When the viewer is introduced to Aaw (Suangporn Jaturaphut), she's a quiet, timid girl who lives in the Thai jungle, tending to her ailing grandmother (Pisamai Pakdeevijit). Both of them are rumored -- correctly -- to be witches by the local kids, although the particular brand of spells that Aaw's grandmother teaches her sound fairly tame, all with reasonable, everyday uses. Nonetheless, Aaw is warned that if she does wrong by the magic, it will "allow evil into her heart", and something terrible will happen.
Grandma gets sick, and when Aaw goes to the corner store, she's told her bill for rice is already 300 baht, and if she wants medicine and more food, she's going to have to get a job and cough up the money herself. The shopkeeper refers Aaw to the care of Mamasang (Manthana Wannarod) and Pookie (Opal), who are, respectively, the proprietor and one of the girls at a gogo bar in the city. On her first night as a dancer, Aaw (now named Dau) is asked out by a dickish tourist (Paul Spurrier), who ultimately pushes her the first few steps down the road to prostitution by forcing himself upon her. Meanwhile, other dancers, like May (Narisara Sairatanee), make the job even harder for Dau by mocking her as "jungle girl" and teasing her about her shy demeanor. Soon, Dau is using her magic to get her revenge on the people around her, and forgetting the rules in the process.
The first 20 or so minutes of P are uneventful, stumbling through labored setups for what will come later (at which point the movie will explain again anyway, in new flashbacks). There has to be a better, more organic way to set up the girl's magical upbringing that doesn't involve pulling the audience's leg (no pun intended) with a silly swimming scare that has no apparent bearing whatsoever on the rest of the movie, not to mention a faster way to get the movie's story in motion. The film doesn't take off until Aaw/Dau meets Pookie at the bus station, a boost of energy primarily provided by actress Opal, who takes a role that would probably be a partially-defined supporting role in an American movie and runs with it so well, she basically becomes a co-lead on charisma alone. The tantalizing romantic tension between Aaw/Dau and Pookie is one of the movie's most charming, effective angles, and much of the movie's appeal comes from the girls' relationship.
The twists and turns of the plot (which I am trying to keep vague) lead to some somewhat splattery kill scenes, although P definitely holds back on the violence in comparison to many of the American horror movies being made now. If editor/writer/director Paul Spurrier picked up the pace and gave us a litle more gore (something, to be fair, he might not have been able to afford), P might be a legitimate cult classic in the making. As it is, the movie doesn't get boring, but there is a pressing sense that the movie might derail at any minute. During the last 20 minutes, the film's goals become vague, and the audience's sense of anticipation is thwarted by not having a clear idea of what might happen. Other than the ever-present, general possibilities that everyone will die or that the world will be consumed by evil, it's not clear what the stakes are, which is a problem. The movie's actual conclusion is a bit confusing, but the re-introduction of a vanished character provides a hilarious burst of goodwill on which the film can coast.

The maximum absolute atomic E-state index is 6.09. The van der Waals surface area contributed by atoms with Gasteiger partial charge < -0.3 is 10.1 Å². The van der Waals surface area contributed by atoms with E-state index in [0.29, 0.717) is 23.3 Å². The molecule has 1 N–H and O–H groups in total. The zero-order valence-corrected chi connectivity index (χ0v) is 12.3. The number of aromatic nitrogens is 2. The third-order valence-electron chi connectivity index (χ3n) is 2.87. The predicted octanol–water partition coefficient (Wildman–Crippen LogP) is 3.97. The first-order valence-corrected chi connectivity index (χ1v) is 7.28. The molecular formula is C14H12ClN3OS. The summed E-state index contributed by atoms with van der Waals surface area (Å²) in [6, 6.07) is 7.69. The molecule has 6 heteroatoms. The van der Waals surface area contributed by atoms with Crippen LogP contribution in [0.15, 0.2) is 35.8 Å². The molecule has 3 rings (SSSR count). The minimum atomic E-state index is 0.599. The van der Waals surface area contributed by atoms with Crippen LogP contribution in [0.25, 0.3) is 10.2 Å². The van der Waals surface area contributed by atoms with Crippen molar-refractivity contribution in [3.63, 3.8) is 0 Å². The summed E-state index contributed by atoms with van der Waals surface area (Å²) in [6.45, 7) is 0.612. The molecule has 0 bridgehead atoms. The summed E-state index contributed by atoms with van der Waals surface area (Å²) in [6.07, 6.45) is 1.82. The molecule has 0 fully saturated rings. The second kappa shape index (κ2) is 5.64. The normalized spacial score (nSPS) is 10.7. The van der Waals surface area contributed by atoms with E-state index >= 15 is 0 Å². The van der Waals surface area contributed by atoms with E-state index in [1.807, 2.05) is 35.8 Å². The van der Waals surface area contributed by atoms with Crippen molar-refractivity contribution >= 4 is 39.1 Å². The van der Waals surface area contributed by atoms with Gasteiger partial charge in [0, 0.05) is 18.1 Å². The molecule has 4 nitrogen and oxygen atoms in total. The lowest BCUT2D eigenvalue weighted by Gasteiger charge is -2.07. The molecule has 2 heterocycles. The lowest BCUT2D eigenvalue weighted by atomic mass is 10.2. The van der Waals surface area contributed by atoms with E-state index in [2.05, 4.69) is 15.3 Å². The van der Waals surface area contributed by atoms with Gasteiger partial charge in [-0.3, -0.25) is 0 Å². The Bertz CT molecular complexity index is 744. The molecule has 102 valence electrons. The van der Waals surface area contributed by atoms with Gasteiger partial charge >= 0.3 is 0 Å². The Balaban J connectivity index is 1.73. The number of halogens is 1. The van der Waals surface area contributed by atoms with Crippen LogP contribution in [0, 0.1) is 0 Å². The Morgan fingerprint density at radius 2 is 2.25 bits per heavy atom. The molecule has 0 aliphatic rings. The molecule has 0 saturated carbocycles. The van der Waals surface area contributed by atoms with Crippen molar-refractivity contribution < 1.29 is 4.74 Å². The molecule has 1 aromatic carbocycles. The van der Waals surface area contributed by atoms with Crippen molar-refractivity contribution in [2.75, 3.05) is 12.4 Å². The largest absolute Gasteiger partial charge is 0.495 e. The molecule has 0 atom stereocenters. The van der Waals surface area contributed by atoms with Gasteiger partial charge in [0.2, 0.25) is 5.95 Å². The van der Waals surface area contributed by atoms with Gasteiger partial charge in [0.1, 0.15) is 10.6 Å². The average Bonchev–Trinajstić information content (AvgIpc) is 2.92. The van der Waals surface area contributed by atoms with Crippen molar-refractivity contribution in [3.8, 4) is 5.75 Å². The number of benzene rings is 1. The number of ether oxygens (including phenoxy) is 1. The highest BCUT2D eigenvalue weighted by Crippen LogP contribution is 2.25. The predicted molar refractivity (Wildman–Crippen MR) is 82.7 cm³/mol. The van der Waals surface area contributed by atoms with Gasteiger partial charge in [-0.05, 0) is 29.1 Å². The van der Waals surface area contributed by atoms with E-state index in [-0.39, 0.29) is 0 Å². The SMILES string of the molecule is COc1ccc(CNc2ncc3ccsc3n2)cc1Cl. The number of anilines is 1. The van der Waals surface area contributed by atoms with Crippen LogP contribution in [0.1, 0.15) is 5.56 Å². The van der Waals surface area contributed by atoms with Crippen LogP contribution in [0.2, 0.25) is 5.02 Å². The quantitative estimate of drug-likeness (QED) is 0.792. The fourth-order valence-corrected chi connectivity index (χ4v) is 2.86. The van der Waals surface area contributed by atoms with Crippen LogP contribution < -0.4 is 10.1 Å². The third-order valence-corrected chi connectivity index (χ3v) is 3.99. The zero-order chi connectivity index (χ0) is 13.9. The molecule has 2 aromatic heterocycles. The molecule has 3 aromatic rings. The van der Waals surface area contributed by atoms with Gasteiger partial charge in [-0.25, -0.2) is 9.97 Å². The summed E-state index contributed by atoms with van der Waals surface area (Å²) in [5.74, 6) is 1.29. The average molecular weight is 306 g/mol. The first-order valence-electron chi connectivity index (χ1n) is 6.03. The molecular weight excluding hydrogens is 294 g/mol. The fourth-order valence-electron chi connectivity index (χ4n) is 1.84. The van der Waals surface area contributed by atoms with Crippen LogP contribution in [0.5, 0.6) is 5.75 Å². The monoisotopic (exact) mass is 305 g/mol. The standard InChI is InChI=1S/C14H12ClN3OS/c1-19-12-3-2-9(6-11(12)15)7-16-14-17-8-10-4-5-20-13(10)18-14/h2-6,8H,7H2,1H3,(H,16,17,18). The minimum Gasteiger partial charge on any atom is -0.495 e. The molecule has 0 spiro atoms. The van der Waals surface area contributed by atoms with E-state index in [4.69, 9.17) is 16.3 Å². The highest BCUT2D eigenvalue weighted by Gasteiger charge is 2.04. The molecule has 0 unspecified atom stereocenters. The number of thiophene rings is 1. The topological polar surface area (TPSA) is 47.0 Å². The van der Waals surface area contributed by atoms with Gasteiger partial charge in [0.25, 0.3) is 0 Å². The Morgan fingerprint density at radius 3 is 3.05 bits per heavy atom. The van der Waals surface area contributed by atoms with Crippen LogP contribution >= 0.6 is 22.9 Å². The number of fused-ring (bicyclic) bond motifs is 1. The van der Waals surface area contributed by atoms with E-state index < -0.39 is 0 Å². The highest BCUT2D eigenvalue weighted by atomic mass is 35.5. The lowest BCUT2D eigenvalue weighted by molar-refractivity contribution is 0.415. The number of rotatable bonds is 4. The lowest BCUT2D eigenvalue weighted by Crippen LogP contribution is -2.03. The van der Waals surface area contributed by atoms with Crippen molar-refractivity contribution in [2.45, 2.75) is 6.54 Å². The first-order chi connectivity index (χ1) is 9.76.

Another movie I haven't, and probably won't be seeing is Zombie Strippers, but horror fans with a taste for the foreign who've had their interest piqued by that film and/or Lesbian Vampire Killers might want to give P a shot. The movie never reaches top speed, but even 75% speed makes for a reasonably entertaining spin, the kind of mostly-campy, reasonably funny movie with a handful of "boo!" scares that might have been made at Troma if it weren't so very Thai. I like the movie the way it is, but it's almost too bad: at least you know Troma would have given it a great title.
The Video and Audio
The film's Thai audio is offered on two separate language tracks, a 5.1 and a 2.0. Really, there's not enough going on in the surrounds of P, even during the big action sequences, for the choice of one over the other to mean much. Aside from a few standard soundtrack stings and some light score, it isn't like there'd be much going on even if this was a more aggressive mix. English subtitles are provided.
A small crop of short video extras follow. "P Behind the Scenes" (1:46) is a short reel of VHS-grade B-roll from the set, without narration or explanation, showing Spurrier directing his actors and that kind of thing. Next, "Soi Cowboy Gogo Bars" (4:57) quickly proves itself to be one of the most bizarre little DVD extras I've ever seen, a five-minute piece of a writer named Dean (who has a cameo in the movie) walking the street in Thai where the movie is set (filled with other gogo bars), chatting about the Thai nightlife and the differences between American and Thai culture. It borders on sleazy to see this old guy talking about his interactions with real-life dancers, although he insists that he prefers the Thai bars because they're less "sordid" than American exotic dancing. He's also the one to explain the title's meaning. The video quality is even rougher than that of the B-roll footage. Finally, we have a music video (5:03) for "Rawang" by Underground.
Things are rounded out by a photo gallery with 28 pictures, which can be viewed with the skip button or as a slideshow (2:19), and both the film's teaser trailer and original theatrical trailer. A trailer for Tartan Asia Extreme plays before the main menu.